Wednesday, 27 January 2016

Namibia: wildlife

Following my recent trip to Namibia, here are some photos of the wildlife we saw there. For photos of landscape see here, and for people, birds and plants see this post

Female Eland, Bagatelle Kalahari Game Ranch

Much of the wildlife we saw was in Okonjima Game Reserve or Etosha National Park, but not all of Namibia's wildlife is confined to National Parks.

Blackbacked jackal, Okonjima Game Reserve

Okonjima Game Reserve is family-run and is the home of the AfriCat Foundation, which is committed to the long-term conservation of large carnivores, particularly cheetah and leopard.

Leopard tortoise, Okonjima Game Reserve

Okonjima means 'the place of baboons'.

Banded mongoose, Okonjima Game Reserve

Group of Kudu, Okonjima Game Reserve

Cheetah, Okonjima Game Reserve

Leopard, Okonjima Game Reserve

Dik-dik, Okonjima Game Reserve

Etosha means 'place of mirages', 'place of emptiness, or 'great white place' according to which source you consult, and the National Park covers 22,912 km2. It was first proclaimed in 1907 when it covered ≈80,000km2, but was gradually reduced to its present size.

Black rhino? Etosha National Park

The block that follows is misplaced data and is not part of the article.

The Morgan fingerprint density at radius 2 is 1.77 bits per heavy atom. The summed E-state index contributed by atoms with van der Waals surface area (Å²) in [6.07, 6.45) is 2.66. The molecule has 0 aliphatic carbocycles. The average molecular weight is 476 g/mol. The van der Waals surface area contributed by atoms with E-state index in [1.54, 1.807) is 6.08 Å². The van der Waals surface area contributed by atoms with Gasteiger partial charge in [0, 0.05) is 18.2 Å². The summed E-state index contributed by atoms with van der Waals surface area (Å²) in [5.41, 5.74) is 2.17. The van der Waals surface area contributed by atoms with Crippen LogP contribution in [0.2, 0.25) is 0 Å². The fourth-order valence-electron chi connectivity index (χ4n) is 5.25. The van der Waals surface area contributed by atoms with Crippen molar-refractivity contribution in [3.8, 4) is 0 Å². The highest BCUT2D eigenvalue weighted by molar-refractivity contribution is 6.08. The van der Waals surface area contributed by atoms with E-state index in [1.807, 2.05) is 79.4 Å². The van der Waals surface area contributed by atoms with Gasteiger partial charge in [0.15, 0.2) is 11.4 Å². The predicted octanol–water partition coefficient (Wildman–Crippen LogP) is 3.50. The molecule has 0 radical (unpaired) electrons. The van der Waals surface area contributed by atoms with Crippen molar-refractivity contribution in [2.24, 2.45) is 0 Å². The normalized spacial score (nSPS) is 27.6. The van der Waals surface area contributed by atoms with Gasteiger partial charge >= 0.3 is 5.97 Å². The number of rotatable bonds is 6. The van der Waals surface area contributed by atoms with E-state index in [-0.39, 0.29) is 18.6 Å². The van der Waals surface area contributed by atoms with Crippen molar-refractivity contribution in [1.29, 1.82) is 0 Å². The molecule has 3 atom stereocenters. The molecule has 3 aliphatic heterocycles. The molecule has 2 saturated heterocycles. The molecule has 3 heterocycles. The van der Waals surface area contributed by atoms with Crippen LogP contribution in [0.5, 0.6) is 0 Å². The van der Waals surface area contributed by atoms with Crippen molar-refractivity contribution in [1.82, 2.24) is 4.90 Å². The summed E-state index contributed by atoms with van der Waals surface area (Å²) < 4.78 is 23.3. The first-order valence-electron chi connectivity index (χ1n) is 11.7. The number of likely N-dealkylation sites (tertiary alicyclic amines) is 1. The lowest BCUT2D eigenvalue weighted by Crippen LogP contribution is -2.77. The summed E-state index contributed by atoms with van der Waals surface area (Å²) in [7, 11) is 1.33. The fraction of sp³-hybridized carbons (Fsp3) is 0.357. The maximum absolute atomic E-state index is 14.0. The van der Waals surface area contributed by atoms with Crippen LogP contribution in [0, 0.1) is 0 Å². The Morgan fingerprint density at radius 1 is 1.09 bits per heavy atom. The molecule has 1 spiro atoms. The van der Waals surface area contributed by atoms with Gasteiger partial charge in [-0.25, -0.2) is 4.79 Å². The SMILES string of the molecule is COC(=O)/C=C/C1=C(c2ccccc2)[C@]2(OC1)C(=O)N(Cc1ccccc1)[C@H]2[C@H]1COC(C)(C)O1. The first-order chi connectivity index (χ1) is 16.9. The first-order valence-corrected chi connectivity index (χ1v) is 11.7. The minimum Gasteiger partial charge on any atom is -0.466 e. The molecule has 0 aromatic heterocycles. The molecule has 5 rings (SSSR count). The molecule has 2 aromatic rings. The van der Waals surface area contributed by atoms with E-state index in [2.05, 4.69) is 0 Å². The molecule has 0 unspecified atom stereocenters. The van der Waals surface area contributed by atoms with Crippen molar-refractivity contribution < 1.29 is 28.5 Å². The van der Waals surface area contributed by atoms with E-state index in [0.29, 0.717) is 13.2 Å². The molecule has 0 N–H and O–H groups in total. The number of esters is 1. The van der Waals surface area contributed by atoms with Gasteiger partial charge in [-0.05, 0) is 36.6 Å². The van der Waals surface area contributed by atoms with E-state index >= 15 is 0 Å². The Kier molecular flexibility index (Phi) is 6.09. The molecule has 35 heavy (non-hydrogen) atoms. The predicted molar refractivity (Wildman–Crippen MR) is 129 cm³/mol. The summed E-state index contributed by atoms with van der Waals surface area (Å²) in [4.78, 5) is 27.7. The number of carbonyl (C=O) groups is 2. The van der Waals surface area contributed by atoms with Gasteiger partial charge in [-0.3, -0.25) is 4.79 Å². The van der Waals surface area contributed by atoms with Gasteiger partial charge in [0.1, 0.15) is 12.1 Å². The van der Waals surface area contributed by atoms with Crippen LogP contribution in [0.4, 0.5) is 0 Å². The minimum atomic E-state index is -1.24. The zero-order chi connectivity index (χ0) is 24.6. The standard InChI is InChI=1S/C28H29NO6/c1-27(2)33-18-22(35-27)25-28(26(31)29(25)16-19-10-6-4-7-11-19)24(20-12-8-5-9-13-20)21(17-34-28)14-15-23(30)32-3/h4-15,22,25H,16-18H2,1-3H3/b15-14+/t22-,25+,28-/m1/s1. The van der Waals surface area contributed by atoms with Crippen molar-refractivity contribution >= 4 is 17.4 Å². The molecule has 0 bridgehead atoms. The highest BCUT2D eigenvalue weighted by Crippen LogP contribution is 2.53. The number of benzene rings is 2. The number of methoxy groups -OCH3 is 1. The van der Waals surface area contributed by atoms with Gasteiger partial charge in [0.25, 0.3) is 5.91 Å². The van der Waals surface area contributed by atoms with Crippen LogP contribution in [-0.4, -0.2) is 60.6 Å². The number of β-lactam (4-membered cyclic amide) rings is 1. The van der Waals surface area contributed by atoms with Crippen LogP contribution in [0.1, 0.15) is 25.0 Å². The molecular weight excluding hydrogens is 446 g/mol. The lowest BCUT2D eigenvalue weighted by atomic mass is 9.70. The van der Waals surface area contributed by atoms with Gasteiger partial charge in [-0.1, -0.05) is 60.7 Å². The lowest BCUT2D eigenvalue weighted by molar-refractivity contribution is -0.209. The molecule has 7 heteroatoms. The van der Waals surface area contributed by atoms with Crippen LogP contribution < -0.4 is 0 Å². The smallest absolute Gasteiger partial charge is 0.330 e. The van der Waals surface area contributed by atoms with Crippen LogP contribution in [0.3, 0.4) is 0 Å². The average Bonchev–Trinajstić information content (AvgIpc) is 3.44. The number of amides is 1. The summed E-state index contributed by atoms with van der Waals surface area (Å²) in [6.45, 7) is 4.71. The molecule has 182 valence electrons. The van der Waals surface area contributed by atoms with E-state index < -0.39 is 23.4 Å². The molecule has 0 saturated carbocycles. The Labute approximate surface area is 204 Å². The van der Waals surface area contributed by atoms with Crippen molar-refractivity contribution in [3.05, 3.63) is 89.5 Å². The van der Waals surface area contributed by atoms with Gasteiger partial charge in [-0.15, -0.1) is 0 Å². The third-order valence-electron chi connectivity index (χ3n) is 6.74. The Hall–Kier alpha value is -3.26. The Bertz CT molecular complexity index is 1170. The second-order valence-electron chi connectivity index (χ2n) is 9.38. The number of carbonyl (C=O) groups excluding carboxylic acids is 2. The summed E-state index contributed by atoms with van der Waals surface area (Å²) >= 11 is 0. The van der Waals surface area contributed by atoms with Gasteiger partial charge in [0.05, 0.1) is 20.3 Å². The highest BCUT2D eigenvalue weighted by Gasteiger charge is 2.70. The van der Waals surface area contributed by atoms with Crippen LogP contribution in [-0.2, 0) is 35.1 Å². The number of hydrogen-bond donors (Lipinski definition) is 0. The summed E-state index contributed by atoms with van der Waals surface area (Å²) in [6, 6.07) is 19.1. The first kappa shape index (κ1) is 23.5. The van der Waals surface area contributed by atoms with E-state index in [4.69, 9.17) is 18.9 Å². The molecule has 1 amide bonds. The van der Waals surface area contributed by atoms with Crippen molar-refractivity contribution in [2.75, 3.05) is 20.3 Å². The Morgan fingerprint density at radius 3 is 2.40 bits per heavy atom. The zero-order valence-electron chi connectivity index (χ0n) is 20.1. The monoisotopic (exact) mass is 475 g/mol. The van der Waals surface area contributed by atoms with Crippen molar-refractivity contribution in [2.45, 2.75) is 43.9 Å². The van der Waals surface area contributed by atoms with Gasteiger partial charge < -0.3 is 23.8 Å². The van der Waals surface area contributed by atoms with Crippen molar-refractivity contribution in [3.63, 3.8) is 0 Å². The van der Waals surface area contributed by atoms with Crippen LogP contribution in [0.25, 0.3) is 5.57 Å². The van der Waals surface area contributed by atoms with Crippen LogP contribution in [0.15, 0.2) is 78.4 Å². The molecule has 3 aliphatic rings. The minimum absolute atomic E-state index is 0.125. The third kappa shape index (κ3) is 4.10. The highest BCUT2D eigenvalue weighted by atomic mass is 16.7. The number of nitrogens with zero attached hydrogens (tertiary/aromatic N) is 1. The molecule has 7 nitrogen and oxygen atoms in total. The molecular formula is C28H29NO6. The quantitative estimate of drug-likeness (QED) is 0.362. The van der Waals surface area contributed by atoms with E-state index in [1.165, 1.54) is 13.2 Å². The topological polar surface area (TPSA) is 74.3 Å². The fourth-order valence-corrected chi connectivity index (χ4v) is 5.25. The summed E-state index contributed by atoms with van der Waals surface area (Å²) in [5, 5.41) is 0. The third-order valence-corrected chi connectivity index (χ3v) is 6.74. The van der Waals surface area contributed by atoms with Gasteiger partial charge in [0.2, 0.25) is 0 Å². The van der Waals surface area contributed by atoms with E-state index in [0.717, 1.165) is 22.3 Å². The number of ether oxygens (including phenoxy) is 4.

At its centre is the large Etosha Pan which covers 4,731km2. At its widest point it is approx. 110km by 60km. The Pan is mostly dry except after heavy rains.

Parent & child, Etosha National Park

Entering the Park from the east, we stayed one night at each of the Namutoni, Halali, Okaukuejo camps.

Giraffe, Etosha National Park

Lying 1,000 to 1,500 metres above sea level, the Park is composed of semi-arid savannah and contains 114 mammal species.

Elephant, Etosha National Park

Honey badger, Etosha National Park

Millipede (known locally as a shongololo)

Zebra crossing, Etosha National Park

Etosha National Park is home to many of Namibia's lions

Pride of lions, Etosha National Park

male lizard, Grootberg

caterpillars galore, Spitzkoppe

On the Skeleton Coast can be found the country's best-known breeding colony of Cape fur seals, where they number 100,000.

Cape fur seal, Cape Cross Seal Reserve

Pups are born during late November or early December, meaning at the time of our visit about half the colony was composed of pups.

Cape fur seal cub, Cape Cross Seal Reserve

Cape fur seal colony, Cape Cross Seal Reserve

Cape fur seal, Cape Cross Seal Reserve

beetle in sand dune, near Swakopmund

Wildebeest: mother & calf

unidentified insect, Kalahari

Meerkat, Bagatelle Game Ranch

This is just a small selection of the many animals we saw.

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